The articles in the premiere issue of Hard Crackers were just the kind that I dote on. They remind me of Harvey Swados’s classic 1957 Bildungsroman “On the Line”, a collection of stories about being an auto worker in the Mahwah Ford Plant. Or Michael Yates’s In and Out of the Working Class. Or even the novels and short stories of Charles Bukowski, who while by no means being a Marxist, conveyed through his fiction the observation made by Karl Marx in Economic and Philosophical Manuscripts of 1844: “…the worker feels himself only when he is not working; when he is working, he does not feel himself. He is at home when he is not working, and not at home when he is working.”
It is not just about the experiences of workers. It is also about what Ignatiev refers to in his Editor’s Introduction: “virtually every article in this issue of Hard Crackers deals directly or indirectly with race—no surprise since race remains a major concern in the U.S.”
As it happens, I cited Race Traitor, the journal that Hard Crackers grew out of, in my review of the new movie “Free State of Jones” since the main character Newton Knight was the ultimate race traitor, a Mississippi farmer who joined with the Union army to break the back of the Confederacy. I had never read Race Traitor but knew enough about Noel Ignatiev to understand that the connection was real. Indeed, so did he, as evidenced by what he wrote in the introduction:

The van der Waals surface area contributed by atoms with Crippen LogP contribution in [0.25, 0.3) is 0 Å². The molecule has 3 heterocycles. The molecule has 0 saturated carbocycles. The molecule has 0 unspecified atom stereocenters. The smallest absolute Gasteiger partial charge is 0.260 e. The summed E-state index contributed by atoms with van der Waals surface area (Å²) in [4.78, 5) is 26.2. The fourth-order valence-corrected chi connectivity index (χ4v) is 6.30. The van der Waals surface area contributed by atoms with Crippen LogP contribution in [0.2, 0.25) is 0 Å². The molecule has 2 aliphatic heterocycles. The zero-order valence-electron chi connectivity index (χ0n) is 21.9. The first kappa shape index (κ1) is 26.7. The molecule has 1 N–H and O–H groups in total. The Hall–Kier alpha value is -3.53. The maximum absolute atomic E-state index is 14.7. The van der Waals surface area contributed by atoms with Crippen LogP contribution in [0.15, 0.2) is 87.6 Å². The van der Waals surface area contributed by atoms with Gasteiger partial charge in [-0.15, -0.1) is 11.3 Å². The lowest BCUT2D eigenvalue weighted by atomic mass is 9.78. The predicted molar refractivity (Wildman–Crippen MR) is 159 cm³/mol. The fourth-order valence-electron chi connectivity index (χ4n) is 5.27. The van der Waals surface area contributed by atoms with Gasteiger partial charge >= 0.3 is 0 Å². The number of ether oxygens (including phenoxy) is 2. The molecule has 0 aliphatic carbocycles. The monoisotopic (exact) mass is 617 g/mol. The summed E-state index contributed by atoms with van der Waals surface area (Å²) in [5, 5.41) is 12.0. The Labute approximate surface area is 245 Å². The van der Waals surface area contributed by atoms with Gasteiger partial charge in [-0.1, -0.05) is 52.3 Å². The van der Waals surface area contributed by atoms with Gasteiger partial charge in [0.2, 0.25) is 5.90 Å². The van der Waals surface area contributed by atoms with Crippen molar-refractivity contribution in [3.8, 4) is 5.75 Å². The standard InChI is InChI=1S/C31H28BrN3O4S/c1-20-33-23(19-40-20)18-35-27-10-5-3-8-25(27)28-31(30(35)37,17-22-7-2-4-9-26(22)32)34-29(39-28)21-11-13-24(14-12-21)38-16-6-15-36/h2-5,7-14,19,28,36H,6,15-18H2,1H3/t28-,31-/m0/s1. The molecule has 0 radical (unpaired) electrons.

Southern non-slaveholding whites played an important part in bringing about the downfall of the Confederacy, resisting the draft, deserting the army in large numbers and joining the general strike of white and black la-bor. The alliance between those who owned thousands of acres and hundreds of people and those who eked out a hardscrabble existence on the poorest land was unstable and could not endure.
The intersection between working class existence and racial oppression is at the heart of Ignatiev’s own contribution to the first edition of the magazine, a chronicle of one of his factory jobs as a drill press operator titled “Influence”. It deals with the experience he had with a genial old-timer named Mike who was just the kind of white worker who now supports Trump. Mike was a loyal employee all too ready to cooperate with speed-up at the small manufacturing plant, as well as to assert his role in the microcosm of American society on the shop floor:
As I was going over in my mind plans for getting the guy to slow down before he killed the rate on the job (including breaking his other eight fingers if necessary), one of the assemblers, a black man, turned the corner to head into the shop. Mike muttered something.
My mind elsewhere, I didn’t hear him clearly. “What did you say?” I asked.
“Are you from out of state or something?” said Mike. “I called him a nigger. Don’t they use that word where you come from?”
“Well, I don’t,” I said.
“Oh, I forgot, you’re at the University. They’re all liberals there,” he said with a laugh.
Before I could reply, the buzzer sounded, calling us to our devotions.